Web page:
Privatisation hardly went smoothly. Often, sale decisions came down to executives at merchant bank advisers Barclays de Zoete Wedd poring over maps of the new bus regions, with NBC chairman, Christopher Campbell, at the other end of the telephone.
The problem, put simply, was lack of interest - save from a canny few. The process had barely started when the industry, led by Stagecoach and early buyouts such as Badgerline, started to re-amalgamate, and fast.
A rule of thumb was improvised: it would be anti-competitive to sell one firm to another whose operations were directly alongside on the map. If they touched at the corner, though, it would be all right. Sadly, the regions were not carved out like squares on a chessboard. So, farcical as it seems, competition policy in practice involved measuring with a ruler whether bidders' areas touched just gently or with a surrounding embrace.
All this save in London, where the prospect of roads jammed with buses, leapfrogging each other in the initial cut-throat race for passengers, was too close to the seats of power for comfort.
Last week, the final big move in the game took place, with Cowie Group's pounds 282m purchase of British Bus, the last big independent with which to play gobble up your neighbour. In the meantime, most of the initial frenetic competition has settled down to cosy monopolies. Since 1986, fares have risen 80 per cent, well ahead of inflation, revenues 40 per cent to pounds 2.3bn, but passenger journeys have dropped by 22 per cent.
The danger now is that the same will happen with rail. Bus firms are already making the running in rail privatisation and management buyouts will inevitably be mopped up, creating obligatory fortunes along the way. Firms such as Stagecoach are motivated primarily by profit, not service, and will squeeze costs and raise fares as far as they can.
Swapping a state monopoly for private monopolies, this time across bus and rail, is a wonderful waste of taxpayers' money, but in this - at least - the Conservatives have been consistent.
"What utter nonsense," was the forthright reply from the newly knighted Sir John Craven over City rumours last week that all was not well at Deutsche Morgan Grenfell over recent large-scale poaching of staff from rivals.
Talk, in particular, was that Sir John himself was so unhappy at the huge salaries and guaranteed bonuses paid to DMG's new brokers, he was considering his own position at the German-owned City flagship. "He is less than happy at Deutsche. There are quite serious tensions at DMG about the management style and whether this cheque-book ap-proach to acquiring market share is the way to go," one senior banking source, with no obvious axe to grind, said last week.
The issue has certainly set the City astir, with a rack of rivals condemning DMG's aggressive poaching at seven-figure salaries that put the utility "fat cats" firmly in the shade. DMG, meanwhile, puts it down to hypocritical whingeing.
But "mischievous", as Sir John puts the latest talk, or not, friction - or jealousy - between the different arms of City merchant banks is nothing new. Sir John, doyen of the bank, now spearheads the corporate finance side, while the top salaries are going to DMG's belated push into the UK and global equity markets. It might still be worth watching this space for the fall-out, and seven-digit pay-offs.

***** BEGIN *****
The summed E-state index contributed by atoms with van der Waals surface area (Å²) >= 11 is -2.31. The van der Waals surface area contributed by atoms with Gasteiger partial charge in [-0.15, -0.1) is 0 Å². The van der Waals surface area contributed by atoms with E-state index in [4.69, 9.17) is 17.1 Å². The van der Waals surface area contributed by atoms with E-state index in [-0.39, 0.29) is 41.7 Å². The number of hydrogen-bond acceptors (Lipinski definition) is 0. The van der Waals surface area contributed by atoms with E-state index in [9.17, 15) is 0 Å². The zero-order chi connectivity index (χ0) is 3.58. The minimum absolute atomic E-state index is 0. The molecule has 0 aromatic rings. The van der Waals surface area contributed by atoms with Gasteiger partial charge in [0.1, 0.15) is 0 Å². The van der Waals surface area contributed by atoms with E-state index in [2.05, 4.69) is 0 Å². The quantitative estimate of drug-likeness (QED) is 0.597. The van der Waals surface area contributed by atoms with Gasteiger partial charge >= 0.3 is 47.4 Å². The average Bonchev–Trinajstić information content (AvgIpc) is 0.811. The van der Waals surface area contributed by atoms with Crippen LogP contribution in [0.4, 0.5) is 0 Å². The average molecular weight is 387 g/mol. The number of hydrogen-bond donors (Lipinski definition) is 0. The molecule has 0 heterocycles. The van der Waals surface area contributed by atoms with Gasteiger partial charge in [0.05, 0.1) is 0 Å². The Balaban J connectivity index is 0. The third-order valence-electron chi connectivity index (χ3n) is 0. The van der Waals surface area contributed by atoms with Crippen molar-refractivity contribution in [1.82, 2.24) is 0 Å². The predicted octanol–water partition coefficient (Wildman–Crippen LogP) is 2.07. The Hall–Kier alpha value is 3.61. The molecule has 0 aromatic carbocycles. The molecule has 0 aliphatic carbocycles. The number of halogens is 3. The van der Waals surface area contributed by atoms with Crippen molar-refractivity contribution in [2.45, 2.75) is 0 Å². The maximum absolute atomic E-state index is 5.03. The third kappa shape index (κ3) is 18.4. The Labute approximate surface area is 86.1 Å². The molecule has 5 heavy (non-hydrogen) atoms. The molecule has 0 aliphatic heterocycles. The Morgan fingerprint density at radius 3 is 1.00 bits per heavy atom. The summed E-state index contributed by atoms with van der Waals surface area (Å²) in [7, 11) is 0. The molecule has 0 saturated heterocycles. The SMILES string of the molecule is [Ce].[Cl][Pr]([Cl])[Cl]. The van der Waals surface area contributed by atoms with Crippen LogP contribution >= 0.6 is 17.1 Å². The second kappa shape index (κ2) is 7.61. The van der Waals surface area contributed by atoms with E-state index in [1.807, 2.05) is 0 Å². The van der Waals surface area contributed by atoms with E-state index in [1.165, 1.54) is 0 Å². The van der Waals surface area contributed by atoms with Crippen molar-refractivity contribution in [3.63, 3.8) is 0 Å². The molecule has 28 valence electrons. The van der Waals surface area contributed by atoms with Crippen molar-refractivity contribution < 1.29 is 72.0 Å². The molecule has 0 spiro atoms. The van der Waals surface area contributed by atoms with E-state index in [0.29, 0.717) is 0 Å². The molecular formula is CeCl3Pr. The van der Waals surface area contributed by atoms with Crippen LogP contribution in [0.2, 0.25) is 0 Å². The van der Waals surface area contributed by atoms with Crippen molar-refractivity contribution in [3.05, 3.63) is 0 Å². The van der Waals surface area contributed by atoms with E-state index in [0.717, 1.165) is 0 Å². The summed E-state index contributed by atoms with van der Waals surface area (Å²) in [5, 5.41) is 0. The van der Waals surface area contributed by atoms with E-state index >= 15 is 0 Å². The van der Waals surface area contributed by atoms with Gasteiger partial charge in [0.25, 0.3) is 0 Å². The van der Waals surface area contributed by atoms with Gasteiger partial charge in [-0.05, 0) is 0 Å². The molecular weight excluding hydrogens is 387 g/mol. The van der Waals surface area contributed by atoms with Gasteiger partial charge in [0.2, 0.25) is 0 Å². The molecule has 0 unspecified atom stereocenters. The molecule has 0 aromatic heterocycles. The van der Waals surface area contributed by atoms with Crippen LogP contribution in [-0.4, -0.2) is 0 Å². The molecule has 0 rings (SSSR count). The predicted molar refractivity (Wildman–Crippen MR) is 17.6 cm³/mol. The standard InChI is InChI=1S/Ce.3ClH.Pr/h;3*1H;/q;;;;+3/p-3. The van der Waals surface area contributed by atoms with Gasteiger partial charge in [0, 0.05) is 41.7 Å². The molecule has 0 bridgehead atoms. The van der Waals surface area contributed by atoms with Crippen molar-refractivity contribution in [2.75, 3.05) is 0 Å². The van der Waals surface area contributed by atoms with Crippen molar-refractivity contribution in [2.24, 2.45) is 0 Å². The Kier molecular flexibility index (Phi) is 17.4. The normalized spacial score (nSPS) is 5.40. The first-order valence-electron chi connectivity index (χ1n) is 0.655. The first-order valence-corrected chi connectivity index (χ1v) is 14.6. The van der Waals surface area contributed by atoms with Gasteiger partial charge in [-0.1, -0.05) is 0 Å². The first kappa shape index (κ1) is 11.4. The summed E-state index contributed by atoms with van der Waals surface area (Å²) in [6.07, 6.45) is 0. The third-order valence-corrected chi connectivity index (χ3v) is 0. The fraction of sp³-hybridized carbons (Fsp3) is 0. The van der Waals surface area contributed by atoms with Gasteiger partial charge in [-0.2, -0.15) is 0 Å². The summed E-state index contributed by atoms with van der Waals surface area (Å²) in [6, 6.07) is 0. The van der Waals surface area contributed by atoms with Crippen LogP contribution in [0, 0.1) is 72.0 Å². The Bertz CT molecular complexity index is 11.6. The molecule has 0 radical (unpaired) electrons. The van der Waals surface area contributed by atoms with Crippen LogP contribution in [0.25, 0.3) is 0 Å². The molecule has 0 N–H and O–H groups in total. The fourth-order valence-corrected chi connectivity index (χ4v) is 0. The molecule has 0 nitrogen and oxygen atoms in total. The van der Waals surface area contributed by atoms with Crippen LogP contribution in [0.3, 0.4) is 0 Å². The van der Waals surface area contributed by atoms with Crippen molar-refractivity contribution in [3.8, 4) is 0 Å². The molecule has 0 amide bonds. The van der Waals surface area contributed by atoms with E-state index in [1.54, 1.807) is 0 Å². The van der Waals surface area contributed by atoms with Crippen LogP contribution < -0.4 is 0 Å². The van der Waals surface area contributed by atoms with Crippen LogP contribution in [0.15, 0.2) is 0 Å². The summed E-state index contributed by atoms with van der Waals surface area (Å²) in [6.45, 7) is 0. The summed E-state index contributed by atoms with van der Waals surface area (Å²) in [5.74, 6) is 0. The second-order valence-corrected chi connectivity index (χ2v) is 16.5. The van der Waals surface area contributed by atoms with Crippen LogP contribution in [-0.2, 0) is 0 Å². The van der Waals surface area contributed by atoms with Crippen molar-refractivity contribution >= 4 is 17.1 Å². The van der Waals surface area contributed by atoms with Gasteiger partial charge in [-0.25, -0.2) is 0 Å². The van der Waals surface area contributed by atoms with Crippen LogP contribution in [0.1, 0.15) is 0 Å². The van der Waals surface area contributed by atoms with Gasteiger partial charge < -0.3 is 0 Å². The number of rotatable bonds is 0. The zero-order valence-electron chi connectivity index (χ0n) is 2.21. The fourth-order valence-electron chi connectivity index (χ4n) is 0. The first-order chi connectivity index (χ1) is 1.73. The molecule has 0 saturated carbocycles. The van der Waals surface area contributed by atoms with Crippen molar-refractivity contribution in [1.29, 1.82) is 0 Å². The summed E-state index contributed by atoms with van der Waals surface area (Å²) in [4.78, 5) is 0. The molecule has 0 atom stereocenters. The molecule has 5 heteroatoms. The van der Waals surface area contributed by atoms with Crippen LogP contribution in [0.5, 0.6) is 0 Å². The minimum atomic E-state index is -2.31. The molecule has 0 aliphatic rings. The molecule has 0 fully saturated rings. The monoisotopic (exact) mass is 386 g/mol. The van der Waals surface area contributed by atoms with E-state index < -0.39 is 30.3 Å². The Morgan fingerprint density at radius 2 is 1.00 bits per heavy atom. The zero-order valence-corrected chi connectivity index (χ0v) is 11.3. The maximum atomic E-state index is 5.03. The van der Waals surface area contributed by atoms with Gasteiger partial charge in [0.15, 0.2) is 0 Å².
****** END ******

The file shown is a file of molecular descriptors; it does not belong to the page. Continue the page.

What about Alf?
More on outrageous City pay. A new survey this weekend by information specialists Hemmington Scott finds the board of Schroders, London's last big merchant bank to escape foreign clutches, to be the best-paid bunch in the country.
The average salary of an executive hired hand of the Schroder family comes to pounds 627,583. And the total pounds 7.6m paid last year amounts to 0.31 per cent of the firm's value, far ahead of anyone else and double the likes of Tate & Lyle, Burton or Pilkington.
The wage packet of Jim Fifield, the US head of soon-to-be-demerged EMI, can hardly be music to the rest of his board's ears. He made nigh on pounds 6.7m last year, more than BSkyB's Sam Chisholm (pounds 4.3m) and Lord Hanson (pounds 1.4m) put together. The rest of the Thorn-EMI board made (just) pounds 341,750, on average, apiece.
But spare a thought for the bottom end. At the lowest paying 26 firms, 130 directors received an average pounds 5,085 a year - what a Schroders director earns in just a couple of days.
At Greenwich Communications, chairman Alf Stirling received nothing last year. Ample reward for selling satellite TV equipment in Portugal of all places?
Two weeks ago, we reported on what appeared to be various discrepancies between what quoted healthcare firm Anagen had told the market and its actual record to date. The requisite legal letter, courtesy of City law firm McKenna & Co, duly arrived.
It asked us to give full opportunity to the company to respond in future. Well, we had and we have. Over the last fortnight, before our further report below, we have asked the firm to respond, finally sending Anagen a list of pertinent questions last Monday.
On Friday, another letter from the legal eagles duly arrived: "The questions put our client in an impossible position," it opines.
"The answers to the questions constitute information which is both market- and price-sensitive. If our clients answer these questions, they will be running the risk of breaching the stock exchange rules," it goes on, with the usual threats of writs.
Damned if you do and damned if you don't, it seems, for the company and journalists alike.
Well, this week Anagen will have full opportunity to answer questions and give full information where it counts: to shareholders at its annual general meeting. Firms like this, which have yet to show a profit, would do well to spend their time and money doing that, rather than on legal missives. Otherwise, as ever, only the lawyers win.
Copies of our (unanswered) questions, meanwhile, are here for any shareholder who cares to apply.Reuse content